Running team building events never grows tiresome for me and I can’t see it ever being the case. You see, I believe, done in the right way it is still the fastest, most beneficial way to experience real shifts in attitude and performance.
A fair number of years ago I learned about David Kolb and his concept of the learning cycle. Essentially this concept purports that we all learn in different ways and exhibit a preference for a learning style. The learning cycle is a deceptively simple concept, easy to understand and use.
Add to this the concept developed by John Adair around where we focus our time as leaders and managers and you have the basis for experiential learning.
With corporate team building events it is necessary to create thought provoking activities. This kind of team building activity has characteristics that cause delegates to revert to type and behave as they normally would at work. Now, creating activities that mimic the behaviours and processes used with work is not as straight forward as it seems. After all, we are trying to create a different kind of experience you get from run of the mill fun team building games.
When working on new team building ideas we take time out to imagine ourselves in a workplace context. That way we know what issues and challenges we can creat that are as realistic as we can make them without actually being in the office.
Because of this attention to detail, our activities feel much more akin to worklife.
So, now we have a powerful activity we’re off, or not! You see there is another couple of important factors to get right if you want the learning to make a difference. The activity alone is seldom enough, you need time to reflect and review you team’s performance and decide how you can improve.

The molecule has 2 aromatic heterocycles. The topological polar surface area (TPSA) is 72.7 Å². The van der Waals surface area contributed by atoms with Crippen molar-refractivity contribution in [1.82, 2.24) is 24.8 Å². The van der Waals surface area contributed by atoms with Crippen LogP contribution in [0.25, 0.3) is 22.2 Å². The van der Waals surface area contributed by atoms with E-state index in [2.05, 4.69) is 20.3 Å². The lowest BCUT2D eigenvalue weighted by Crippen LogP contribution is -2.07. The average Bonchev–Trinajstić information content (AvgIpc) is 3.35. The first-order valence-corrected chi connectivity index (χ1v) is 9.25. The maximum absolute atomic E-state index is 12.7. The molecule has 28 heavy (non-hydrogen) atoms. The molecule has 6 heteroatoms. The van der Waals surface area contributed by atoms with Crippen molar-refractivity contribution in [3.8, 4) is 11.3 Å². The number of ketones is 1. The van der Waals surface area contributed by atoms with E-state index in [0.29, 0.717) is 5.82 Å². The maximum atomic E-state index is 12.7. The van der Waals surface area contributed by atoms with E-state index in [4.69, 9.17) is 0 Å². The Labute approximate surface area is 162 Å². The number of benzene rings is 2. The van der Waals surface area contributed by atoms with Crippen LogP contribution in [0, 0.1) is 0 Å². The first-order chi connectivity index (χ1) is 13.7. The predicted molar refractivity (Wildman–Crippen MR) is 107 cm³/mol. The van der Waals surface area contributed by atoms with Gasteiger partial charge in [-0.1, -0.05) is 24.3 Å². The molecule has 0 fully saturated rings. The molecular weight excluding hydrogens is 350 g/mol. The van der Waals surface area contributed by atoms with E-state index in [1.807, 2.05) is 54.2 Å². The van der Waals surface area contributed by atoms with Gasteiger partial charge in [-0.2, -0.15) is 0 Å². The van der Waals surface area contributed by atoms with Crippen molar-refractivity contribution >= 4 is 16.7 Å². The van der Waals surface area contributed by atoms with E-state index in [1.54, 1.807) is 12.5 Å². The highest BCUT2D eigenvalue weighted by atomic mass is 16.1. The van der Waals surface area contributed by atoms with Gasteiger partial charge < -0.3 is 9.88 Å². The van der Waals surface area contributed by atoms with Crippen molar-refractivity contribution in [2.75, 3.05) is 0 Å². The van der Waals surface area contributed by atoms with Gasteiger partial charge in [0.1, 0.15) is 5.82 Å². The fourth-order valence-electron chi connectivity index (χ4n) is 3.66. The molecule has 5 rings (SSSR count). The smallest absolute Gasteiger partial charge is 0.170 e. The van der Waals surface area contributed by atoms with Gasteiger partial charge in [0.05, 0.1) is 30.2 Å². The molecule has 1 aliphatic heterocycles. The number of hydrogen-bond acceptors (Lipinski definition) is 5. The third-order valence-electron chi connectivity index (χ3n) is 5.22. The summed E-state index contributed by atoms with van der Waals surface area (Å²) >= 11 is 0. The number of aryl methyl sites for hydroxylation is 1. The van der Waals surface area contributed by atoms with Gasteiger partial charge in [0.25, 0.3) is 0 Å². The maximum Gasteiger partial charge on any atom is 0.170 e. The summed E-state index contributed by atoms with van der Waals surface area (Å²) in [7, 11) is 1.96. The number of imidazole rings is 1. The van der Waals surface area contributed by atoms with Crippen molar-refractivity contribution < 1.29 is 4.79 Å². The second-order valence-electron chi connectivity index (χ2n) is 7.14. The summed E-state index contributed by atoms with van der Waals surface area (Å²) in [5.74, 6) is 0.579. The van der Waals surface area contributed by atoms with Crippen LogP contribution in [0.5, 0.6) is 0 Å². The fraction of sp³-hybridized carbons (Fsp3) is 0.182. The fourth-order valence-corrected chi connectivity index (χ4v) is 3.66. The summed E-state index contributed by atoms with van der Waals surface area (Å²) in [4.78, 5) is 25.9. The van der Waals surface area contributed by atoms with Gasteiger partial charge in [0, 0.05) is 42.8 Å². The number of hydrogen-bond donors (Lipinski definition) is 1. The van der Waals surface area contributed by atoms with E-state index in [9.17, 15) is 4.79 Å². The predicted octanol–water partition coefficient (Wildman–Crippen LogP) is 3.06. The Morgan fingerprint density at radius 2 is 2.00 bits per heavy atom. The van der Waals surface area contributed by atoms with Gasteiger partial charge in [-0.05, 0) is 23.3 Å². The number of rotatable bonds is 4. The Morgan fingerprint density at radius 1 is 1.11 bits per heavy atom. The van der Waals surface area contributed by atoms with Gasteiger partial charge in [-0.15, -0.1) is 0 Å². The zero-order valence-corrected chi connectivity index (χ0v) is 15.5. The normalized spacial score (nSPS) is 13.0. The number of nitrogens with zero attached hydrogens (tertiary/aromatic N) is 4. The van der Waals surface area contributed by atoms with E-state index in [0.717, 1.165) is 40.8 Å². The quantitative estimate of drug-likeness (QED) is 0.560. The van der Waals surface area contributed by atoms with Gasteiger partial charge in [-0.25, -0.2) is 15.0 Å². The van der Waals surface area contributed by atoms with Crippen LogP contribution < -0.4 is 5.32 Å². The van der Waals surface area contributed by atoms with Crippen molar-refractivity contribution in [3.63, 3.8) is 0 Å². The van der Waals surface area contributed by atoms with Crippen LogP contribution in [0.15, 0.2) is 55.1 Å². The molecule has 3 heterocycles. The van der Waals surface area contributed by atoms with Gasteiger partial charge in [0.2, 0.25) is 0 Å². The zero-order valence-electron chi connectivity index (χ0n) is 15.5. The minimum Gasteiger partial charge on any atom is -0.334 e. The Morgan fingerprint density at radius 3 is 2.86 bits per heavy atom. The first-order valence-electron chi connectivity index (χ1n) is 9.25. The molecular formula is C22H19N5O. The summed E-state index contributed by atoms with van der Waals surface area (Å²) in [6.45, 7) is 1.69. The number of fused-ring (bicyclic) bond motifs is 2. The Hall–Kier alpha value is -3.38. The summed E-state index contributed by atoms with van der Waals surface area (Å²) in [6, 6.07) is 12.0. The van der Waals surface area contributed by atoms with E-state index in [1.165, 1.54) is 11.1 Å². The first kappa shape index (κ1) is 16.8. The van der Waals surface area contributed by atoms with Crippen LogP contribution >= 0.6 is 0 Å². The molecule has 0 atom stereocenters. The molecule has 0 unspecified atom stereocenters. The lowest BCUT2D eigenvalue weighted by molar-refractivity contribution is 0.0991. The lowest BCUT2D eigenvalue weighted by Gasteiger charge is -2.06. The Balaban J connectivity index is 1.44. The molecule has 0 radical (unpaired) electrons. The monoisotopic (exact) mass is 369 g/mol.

Now, having planned and run hundreds of team building events over the years you get to see some familiar sights. Probably the most common is a group who only say nice things about each other and their performance. Another is lots of talking about planks, ropes and coloured blocks. In essence they often end up reviewing how to be better at the activity and missing the point.
This brings up another essential aspect of team building that makes the difference between having a good time and learning something valuable. A first rate facilitator.
A good facilitator really has their work cut out as they have to understand all kinds of business, understand some of the psychology behind how people tick and be able to challenge a group when they need challenging. If you’re not careful you can find yourself working with a facilitator who is little more than a “good time maker” or out to “polish their own ego.
Right, you now have a great activity, a good opportunity for reflection and review and a great, results focused facilitator. Is that enough? Of course not, you need to be able to take what you’ve learnt back to work and do some good with it. This is where pulling it all together in a tailored team building programme with an action plan for work is important.
Okay, so why does all of that make this such a great process co pared to other forms of learning? Experience and skill.
Over the last few years I’ve been more and more involved in modular style leadership and management programme. Quite often I have been brought in to focus on the experiential bit. I can’t tell you how many times the feedback has been the same citing the experiential module as the most eye opening and useful.
For one particular client this approach helped them save over 6 million pounds in project improvements. My most memorable individual started a programme with us basically as a machine, lacking self belief and showing almost no initiative. By the end of the programme he had been promoted and earmarked as “rising talent”. Furthermore, he instigated a business project which saved his company over one hundred thousand pounds.
Experiential team building has shown itself time and again to be the most powerful learning process both for individuals and their respective employers.